BAKU Police arrested about 40 activists demonstrating in Azerbaijan's capital on Saturday against President Ilham Aliyev's government and in support of residents of a northern town where protests were crushed this week.
More than 100 protesters gathered in central Baku, some chanting "Freedom!" and calling for the resignation of Aliyev, who succeeded his father in 2003 and has tolerated little dissent in the oil-producing former Soviet republic.
Police swiftly stopped the protest, forcing demonstrators out of a park and then arresting some in the street.
The protest was triggered by unrest in Ismailli, about 200 km (125 miles) northwest of Baku, where police used teargas and water cannon on Thursday to disperse hundreds of protesters demanding the resignation of a regional leader. Cars were torched and a hotel set ablaze in a night of rioting.
Unrest in Ismailli reflected frustration at what some Azeris see as an overbearing government, corruption and a big divide between rich and poor in the mostly Muslim Caspian Sea nation of nine million where many lack jobs, money and prospects.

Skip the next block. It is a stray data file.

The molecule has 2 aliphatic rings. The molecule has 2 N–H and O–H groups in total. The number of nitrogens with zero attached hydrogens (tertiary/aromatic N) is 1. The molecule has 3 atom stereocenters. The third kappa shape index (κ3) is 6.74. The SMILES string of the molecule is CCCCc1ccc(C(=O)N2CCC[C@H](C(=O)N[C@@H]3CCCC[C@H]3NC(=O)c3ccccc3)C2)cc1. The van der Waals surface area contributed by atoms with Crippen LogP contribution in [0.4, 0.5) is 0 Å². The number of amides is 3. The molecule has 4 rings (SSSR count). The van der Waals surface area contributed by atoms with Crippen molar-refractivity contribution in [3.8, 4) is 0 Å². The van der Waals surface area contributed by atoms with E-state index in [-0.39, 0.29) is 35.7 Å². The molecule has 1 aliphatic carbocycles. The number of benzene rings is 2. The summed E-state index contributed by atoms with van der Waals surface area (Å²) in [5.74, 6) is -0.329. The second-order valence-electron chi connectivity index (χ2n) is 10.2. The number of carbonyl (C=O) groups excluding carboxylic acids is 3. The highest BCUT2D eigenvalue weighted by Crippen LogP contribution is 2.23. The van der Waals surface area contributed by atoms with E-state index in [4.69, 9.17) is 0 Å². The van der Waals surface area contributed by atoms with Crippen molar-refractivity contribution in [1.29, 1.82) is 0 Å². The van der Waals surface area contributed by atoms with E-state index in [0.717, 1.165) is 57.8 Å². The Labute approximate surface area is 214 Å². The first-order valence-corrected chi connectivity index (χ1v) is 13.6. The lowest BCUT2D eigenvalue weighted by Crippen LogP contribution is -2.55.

Western governments and rights groups accuse Aliyev of rigging elections and clamping down harshly on dissent, and he is expected to win a new presidential term in October despite opposition from Azeris tired of his rule.
"Our patience came to an end. People are very unhappy with this regime. We demand a change of power in our country," demonstrator Malakhat Nasibova said at the protest in Baku.
The unrest in Ismailli began late on Wednesday as a brawl involving a local hotel owner who crashed his car, and rapidly spiraled into a riot involving up to 3,000 people.
Rioters set the hotel and cars in the courtyard on fire, before moving to the home of the regional governor's son, where a car and two motorcycles were set alight.
Mass protests are usually quashed quickly by police in Azerbaijan. Riot police dispersed a protest last March in the town of Quba, 170 km (100 miles) north of Baku, after hundreds of residents demanded the mayor resign.
Squeezed between Iran and Russia, Azerbaijan is also a transit hub for U.S. troops based in Afghanistan - a role its critics say limits Western powers' willingness to sanction Baku over human rights abuses and concerns about democracy.
Azerbaijan also supplies energy to Europe, and Western oil companies which bring oil through the Caucasus country would be concerned by any widespread violence and instability.
(Reporting by Nailia Bagirova; Writing by Margarita Antidze; Editing by Louise Ireland and Steve Gutterman)